Asian refiners have booked near-record volumes of U.S. crude to be shipped in August, replacing Middle Eastern oil, as competitive prices and ample supplies attracted heavy buying, according to trade sources.
The jump in U.S. imports comes on the back of strong Chinese demand for Brazilian oil in the third quarter as Asia boosts its light oil purchases from the Americas, reducing demand for similar quality grades from the United Arab Emirates.
About 1.5 million to 1.9 million barrels per day (bpd) of U.S. crude, mostly West Texas Intermediate (WTI) Midland, will be bound for Asia next month, traders said. That would be shy of the record 2.2 million bpd loaded in April, according to shiptracking data from Kpler.
“U.S. crude is being pushed aggressively to Asia recently,” said a Singapore-based trade source.
The large flow of U.S. crude to Asia is aided by steep discounts for WTI against Middle East benchmark Dubai, which make hauling oil from the U.S. more economical for Asian buyers.
The average discount for WTI futures to Dubai swaps was at $5.40 a barrel, as of July 20, slightly narrower than $6.08 a barrel last month but wider than $3.93 seen in May.
The costs of chartering a very large crude carrier (VLCC) to China from the United States touched a two-month low of $7.4 million last week, down $2.8 million from a month-ago levels, Simpson Spence Young data on Refinitiv Eikon showed.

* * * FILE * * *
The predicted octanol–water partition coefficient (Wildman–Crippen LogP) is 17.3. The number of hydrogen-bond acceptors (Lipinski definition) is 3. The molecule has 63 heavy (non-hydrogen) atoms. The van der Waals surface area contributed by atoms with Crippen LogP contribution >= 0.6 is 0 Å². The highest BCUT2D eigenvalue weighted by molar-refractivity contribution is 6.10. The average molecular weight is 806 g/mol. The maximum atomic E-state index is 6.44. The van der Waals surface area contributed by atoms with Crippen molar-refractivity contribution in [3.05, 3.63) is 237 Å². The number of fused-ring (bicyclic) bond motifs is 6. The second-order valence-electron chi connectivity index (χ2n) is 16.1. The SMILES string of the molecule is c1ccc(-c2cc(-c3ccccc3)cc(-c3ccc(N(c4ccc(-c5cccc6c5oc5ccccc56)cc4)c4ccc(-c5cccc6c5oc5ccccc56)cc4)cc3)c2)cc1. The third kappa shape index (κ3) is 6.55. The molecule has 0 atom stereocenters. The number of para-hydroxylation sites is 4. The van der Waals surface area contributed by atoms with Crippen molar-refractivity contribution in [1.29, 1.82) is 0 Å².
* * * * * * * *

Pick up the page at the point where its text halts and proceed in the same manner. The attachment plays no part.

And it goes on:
The costs have led WTI Midland to trade at about $3 a barrel over Dubai quotes delivered to North Asia in October, slightly cheaper than Abu Dhabi’s flagship Murban, which has a higher sulphur content. Sweet or low-sulphur oil is typically more expensive than sour crude.
Stronger interest in U.S. crude also comes as Asian refiners, especially in China, look to replace more expensive Saudi Arabian crude after state giant Saudi Aramco hiked its official selling prices (OSPs) for two straight months.
“China requested less term supply from Saudi in recent months and is seizing crude from everywhere to fill in the supply gap,” said another Singapore-based trader.
China, the world’s largest crude importer, has increased its procurement of U.S. crude this year apart from record purchases of Russian and Saudi oil due to favourable prices and robust refining demand.
China’s U.S. crude imports reached 3.05 million metric tons, or 742,824 bpd, in June, the highest levelsince December 2020, according to customs data.
“We forecast U.S. exports to Asia will increase quarter-on-quarter in Q3 23, with China and even Japan purchasing Midland cargoes in size,” said analysts from consultancy Energy Aspects.
Japan sources more than 95% of its crude oil from Middle Eastern countries and is the top buyer of Abu Dhabi light grades such as Murban, Das and Umm Lulu. Japanese refineries, however, have been slow to take UAE light crude so far this month, partly because of outages at Japan’s top refiner Eneos and fellow refiner Cosmo Oil, traders said.